Broad Meadow to stay until October
Oxford City Council is to extend Broad Meadow until 10 October 2021. The announcement of the extension is timed to coincide with World Car Free Day, when people around the world leave the car at home to enjoy cycling, walking, and using public transport instead.
Broad Meadow is a temporary pedestrian-friendly outdoor space containing wildflowers, trees and small lawns, and was officially opened on 1 July 2021 for residents and visitors to meet friends and family throughout the summer.
The project has created one of Oxford city centre’s largest outdoor public spaces and helped promote the safe use of the city centre over the summer and support Oxford’s economic recovery.
The extension means that the annual Arts Market will now take place in Broad Meadow on 2 and 3 October, complementing the extensive programme of high-quality community and arts events that have taken place in the space over the summer weekends. Some of the smaller elements of Broad Meadow will be relocated to accommodate the Arts Market, ahead of the site being returned to its previous state starting on 11 October.
The extension will also enable students, who are now beginning to return to the city, to visit Broad Meadow and give their feedback about it.
The Council wants the experience to inform the development of longer-term options for creating better civic spaces on Broad Street and in other parts of the city. It is encouraging all Oxford residents, workers, students and visitors to visit Broad Meadow and share their views.
A consultation questionnaire is available on the Council’s dedicated Citizen Space consultation portal until 29 October. This can also be accessed by scanning QR codes on seating in Broad Meadow.
The public consultation and all other information and feedback gathered over the past few months has given people the chance to comment on the scheme and shape plans to create an outdoor public space on the whole of Broad Street on a permanent basis.
The design of Broad Meadow was developed by landscape architects LDA Design and informed by discussions with technical experts and local stakeholders, as well as local businesses, cycling groups such as Cyclox, and disabled people and representatives of disability groups through the City Council’s Inclusive Transport and Movement Forum.
The Council prioritised using local suppliers, recycled materials and is working on re-use plans for the furniture and as much of the infrastructure as possible when the scheme is finished.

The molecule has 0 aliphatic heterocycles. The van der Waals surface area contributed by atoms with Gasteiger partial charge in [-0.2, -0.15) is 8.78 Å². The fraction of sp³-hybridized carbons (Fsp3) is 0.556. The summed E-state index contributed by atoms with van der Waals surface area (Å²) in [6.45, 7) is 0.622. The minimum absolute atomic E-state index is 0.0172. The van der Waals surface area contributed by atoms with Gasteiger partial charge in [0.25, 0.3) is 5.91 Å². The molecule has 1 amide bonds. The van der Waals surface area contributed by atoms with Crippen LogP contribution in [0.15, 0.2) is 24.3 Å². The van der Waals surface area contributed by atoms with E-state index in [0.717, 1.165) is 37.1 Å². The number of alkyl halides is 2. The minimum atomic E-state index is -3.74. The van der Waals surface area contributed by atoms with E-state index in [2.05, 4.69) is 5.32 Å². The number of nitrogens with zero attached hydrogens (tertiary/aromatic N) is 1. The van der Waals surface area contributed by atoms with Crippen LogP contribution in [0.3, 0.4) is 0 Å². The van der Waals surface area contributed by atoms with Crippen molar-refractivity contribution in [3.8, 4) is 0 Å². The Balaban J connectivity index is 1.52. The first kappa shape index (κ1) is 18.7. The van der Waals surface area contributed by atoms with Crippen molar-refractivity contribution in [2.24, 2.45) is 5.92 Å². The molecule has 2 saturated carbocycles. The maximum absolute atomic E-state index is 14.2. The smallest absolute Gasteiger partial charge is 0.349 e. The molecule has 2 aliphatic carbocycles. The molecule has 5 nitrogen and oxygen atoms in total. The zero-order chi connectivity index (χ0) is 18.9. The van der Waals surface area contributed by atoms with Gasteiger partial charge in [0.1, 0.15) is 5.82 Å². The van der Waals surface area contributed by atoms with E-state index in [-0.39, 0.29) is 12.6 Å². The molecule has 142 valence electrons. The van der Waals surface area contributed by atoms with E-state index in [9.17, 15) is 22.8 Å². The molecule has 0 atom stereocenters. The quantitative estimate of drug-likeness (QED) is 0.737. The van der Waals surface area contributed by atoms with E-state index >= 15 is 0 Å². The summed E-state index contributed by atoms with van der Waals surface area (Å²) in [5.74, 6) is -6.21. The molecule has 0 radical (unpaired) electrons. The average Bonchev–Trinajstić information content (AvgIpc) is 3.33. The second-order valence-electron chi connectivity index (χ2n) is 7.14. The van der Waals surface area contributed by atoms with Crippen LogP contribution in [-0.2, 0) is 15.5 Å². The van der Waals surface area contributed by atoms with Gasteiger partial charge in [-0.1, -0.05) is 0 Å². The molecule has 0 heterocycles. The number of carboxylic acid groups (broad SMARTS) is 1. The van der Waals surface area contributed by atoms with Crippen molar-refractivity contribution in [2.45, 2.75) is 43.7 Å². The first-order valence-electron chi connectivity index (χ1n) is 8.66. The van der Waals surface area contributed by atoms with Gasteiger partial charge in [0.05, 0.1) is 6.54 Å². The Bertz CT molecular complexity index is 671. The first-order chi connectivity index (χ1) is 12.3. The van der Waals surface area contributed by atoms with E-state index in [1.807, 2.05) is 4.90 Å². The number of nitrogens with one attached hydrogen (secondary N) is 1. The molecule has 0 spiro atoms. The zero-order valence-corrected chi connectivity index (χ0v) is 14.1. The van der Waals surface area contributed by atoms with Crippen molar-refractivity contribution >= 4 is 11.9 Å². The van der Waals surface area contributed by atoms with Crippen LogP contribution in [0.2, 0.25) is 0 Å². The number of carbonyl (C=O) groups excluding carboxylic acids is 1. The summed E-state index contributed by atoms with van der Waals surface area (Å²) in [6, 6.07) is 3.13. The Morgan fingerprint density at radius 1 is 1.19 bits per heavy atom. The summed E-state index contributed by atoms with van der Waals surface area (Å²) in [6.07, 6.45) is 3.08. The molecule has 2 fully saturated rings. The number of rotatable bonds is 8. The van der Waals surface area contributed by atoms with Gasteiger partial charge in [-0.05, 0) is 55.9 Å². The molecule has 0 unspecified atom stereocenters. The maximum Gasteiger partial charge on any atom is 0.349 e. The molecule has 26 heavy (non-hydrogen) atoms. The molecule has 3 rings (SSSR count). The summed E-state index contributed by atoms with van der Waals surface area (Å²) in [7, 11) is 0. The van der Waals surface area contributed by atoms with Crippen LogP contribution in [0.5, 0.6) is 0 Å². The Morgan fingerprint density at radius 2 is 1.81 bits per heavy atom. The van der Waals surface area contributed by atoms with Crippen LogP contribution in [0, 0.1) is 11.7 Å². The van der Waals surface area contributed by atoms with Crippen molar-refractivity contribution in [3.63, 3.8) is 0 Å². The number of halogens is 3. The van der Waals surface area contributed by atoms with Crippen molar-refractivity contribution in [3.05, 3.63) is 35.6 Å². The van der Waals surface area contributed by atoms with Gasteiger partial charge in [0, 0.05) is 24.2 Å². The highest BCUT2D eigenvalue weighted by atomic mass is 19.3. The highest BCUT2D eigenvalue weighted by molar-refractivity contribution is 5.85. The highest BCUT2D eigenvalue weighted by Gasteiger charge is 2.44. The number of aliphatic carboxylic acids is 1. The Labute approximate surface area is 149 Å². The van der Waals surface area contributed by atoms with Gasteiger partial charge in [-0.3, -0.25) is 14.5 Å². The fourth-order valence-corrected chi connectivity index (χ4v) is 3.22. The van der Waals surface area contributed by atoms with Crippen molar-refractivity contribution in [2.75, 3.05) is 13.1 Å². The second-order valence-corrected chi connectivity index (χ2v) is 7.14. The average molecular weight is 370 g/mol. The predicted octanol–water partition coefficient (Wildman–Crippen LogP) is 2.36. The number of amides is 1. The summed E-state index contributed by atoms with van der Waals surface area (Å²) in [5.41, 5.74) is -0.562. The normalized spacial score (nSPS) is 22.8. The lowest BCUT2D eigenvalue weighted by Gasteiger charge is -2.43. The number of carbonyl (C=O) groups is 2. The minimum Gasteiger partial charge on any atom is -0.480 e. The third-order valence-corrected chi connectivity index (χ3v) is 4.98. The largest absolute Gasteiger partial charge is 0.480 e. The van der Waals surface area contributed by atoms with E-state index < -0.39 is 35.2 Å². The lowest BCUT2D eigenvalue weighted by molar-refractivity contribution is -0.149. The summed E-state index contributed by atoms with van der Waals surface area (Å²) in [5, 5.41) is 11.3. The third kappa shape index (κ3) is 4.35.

Through the Zero Carbon Oxford partnership, the City Council is working with partners to achieve a zero carbon city by 2040. Earlier this summer the partnership approved and published a roadmap which outlines the key milestones that the city needs to reach in order to achieve this target.
As part of this target the roadmap outlines that we need to reduce the use of vehicular transport through increasing cycling, walking, home-working, car sharing and car clubbing. It is predicted that a 15% decrease is needed by 2025; 25% by 2030; 25% by 2035; and 30% by 2040.
“World Car Free Day is an opportunity to enjoy people-friendly streets and what better day is there to also announce the continuation of Broad Meadow? The wildflower meadow has given us a vision of what pedestrianisation of Broad Street could look like, and this Council is committed to bringing about the pedestrianisation of this street and others. As a listening council, we want to hear from the whole of Oxford, so please do share your views.”
– Councillor Tom Hayes, Deputy Leader and Cabinet Member for Green Transport and Zero Carbon at Oxford City Council
Notes to Editor
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Oxford City Council is the democratically-elected local authority for Oxford.
In partnership with others, we provide a wide range of services – including planning, housing, community centres, parks and waste collection – for approximately 152,000 residents, 106,000 people who work in Oxford and the millions of people who visit our world-famous city every year.
We have set four key priorities, all of equal importance and all interconnected:
• to enable an inclusive economy, where everyone has access to sustainable business and employment opportunities
• to deliver more affordable housing, including a new generation of council homes to help meet our acute housing shortage
• to support thriving communities, reducing the stark inequality between our city’s richest and poorest residents
• to tackle the climate emergency by pursuing a zero-carbon Oxford
Our vision is to build a world-class city for everyone.
Oxfordshire has a two-tier system of local government, which means services are provided by two different councils. Oxford City Council provides local services for the city, while Oxfordshire County Council is responsible for strategic, countywide services such as roads, schools and social care.
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